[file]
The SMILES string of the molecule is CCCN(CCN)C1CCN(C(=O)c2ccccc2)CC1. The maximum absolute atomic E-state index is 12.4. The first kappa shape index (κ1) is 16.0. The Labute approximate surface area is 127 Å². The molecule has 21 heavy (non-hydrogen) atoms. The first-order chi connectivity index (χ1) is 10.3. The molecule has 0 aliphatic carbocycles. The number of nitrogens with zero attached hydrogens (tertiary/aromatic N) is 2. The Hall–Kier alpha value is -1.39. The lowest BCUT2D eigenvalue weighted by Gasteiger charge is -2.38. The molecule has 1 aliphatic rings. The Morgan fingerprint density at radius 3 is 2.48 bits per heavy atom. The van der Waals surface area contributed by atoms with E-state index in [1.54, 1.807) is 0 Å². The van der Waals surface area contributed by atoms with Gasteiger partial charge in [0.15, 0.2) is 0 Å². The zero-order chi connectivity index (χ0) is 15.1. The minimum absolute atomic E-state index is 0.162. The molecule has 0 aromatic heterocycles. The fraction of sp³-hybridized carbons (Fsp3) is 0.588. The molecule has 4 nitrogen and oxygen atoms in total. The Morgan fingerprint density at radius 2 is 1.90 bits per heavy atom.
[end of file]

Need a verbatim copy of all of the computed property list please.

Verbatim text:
The SMILES string of the molecule is CCCN(CCN)C1CCN(C(=O)c2ccccc2)CC1. The maximum absolute atomic E-state index is 12.4. The first kappa shape index (κ1) is 16.0. The Labute approximate surface area is 127 Å². The molecule has 21 heavy (non-hydrogen) atoms. The first-order chi connectivity index (χ1) is 10.3. The molecule has 0 aliphatic carbocycles. The number of nitrogens with zero attached hydrogens (tertiary/aromatic N) is 2. The Hall–Kier alpha value is -1.39. The lowest BCUT2D eigenvalue weighted by Gasteiger charge is -2.38. The molecule has 1 aliphatic rings. The Morgan fingerprint density at radius 3 is 2.48 bits per heavy atom. The van der Waals surface area contributed by atoms with E-state index in [1.54, 1.807) is 0 Å². The van der Waals surface area contributed by atoms with Gasteiger partial charge in [0.15, 0.2) is 0 Å². The zero-order chi connectivity index (χ0) is 15.1. The minimum absolute atomic E-state index is 0.162. The molecule has 0 aromatic heterocycles. The fraction of sp³-hybridized carbons (Fsp3) is 0.588. The molecule has 4 nitrogen and oxygen atoms in total. The Morgan fingerprint density at radius 2 is 1.90 bits per heavy atom.